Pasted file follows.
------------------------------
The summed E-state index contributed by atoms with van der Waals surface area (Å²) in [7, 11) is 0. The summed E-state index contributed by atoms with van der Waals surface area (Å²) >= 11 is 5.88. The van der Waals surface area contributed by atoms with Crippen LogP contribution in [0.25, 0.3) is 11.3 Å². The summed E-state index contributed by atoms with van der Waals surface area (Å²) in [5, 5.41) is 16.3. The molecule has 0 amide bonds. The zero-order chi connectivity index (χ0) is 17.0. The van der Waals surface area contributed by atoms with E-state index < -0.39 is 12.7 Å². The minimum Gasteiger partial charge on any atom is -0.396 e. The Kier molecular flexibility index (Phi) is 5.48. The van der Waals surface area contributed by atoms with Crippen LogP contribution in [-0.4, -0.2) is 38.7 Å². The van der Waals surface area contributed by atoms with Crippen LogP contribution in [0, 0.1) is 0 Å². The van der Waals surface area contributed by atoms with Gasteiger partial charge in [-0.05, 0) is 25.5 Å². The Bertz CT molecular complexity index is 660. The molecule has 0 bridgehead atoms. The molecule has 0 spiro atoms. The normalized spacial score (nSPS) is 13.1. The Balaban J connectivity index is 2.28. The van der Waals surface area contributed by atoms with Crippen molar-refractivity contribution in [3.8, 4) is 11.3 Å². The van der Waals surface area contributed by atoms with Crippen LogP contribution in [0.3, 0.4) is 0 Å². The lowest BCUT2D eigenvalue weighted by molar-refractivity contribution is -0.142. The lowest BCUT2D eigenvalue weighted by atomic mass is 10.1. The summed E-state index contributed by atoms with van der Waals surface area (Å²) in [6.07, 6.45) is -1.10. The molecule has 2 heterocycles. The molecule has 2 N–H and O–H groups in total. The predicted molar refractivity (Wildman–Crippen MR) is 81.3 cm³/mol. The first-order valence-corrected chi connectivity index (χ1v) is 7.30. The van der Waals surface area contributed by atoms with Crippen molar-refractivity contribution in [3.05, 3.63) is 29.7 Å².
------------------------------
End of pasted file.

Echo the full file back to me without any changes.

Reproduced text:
The summed E-state index contributed by atoms with van der Waals surface area (Å²) in [7, 11) is 0. The summed E-state index contributed by atoms with van der Waals surface area (Å²) >= 11 is 5.88. The van der Waals surface area contributed by atoms with Crippen LogP contribution in [0.25, 0.3) is 11.3 Å². The summed E-state index contributed by atoms with van der Waals surface area (Å²) in [5, 5.41) is 16.3. The molecule has 0 amide bonds. The zero-order chi connectivity index (χ0) is 17.0. The van der Waals surface area contributed by atoms with E-state index < -0.39 is 12.7 Å². The minimum Gasteiger partial charge on any atom is -0.396 e. The Kier molecular flexibility index (Phi) is 5.48. The van der Waals surface area contributed by atoms with Crippen LogP contribution in [-0.4, -0.2) is 38.7 Å². The van der Waals surface area contributed by atoms with Crippen LogP contribution in [0, 0.1) is 0 Å². The van der Waals surface area contributed by atoms with Gasteiger partial charge in [-0.05, 0) is 25.5 Å². The Bertz CT molecular complexity index is 660. The molecule has 0 bridgehead atoms. The molecule has 0 spiro atoms. The normalized spacial score (nSPS) is 13.1. The Balaban J connectivity index is 2.28. The van der Waals surface area contributed by atoms with Crippen molar-refractivity contribution in [3.8, 4) is 11.3 Å². The van der Waals surface area contributed by atoms with Crippen LogP contribution in [0.3, 0.4) is 0 Å². The lowest BCUT2D eigenvalue weighted by molar-refractivity contribution is -0.142. The lowest BCUT2D eigenvalue weighted by atomic mass is 10.1. The summed E-state index contributed by atoms with van der Waals surface area (Å²) in [6.07, 6.45) is -1.10. The molecule has 2 heterocycles. The molecule has 2 N–H and O–H groups in total. The predicted molar refractivity (Wildman–Crippen MR) is 81.3 cm³/mol. The first-order valence-corrected chi connectivity index (χ1v) is 7.30. The van der Waals surface area contributed by atoms with Crippen molar-refractivity contribution in [3.05, 3.63) is 29.7 Å².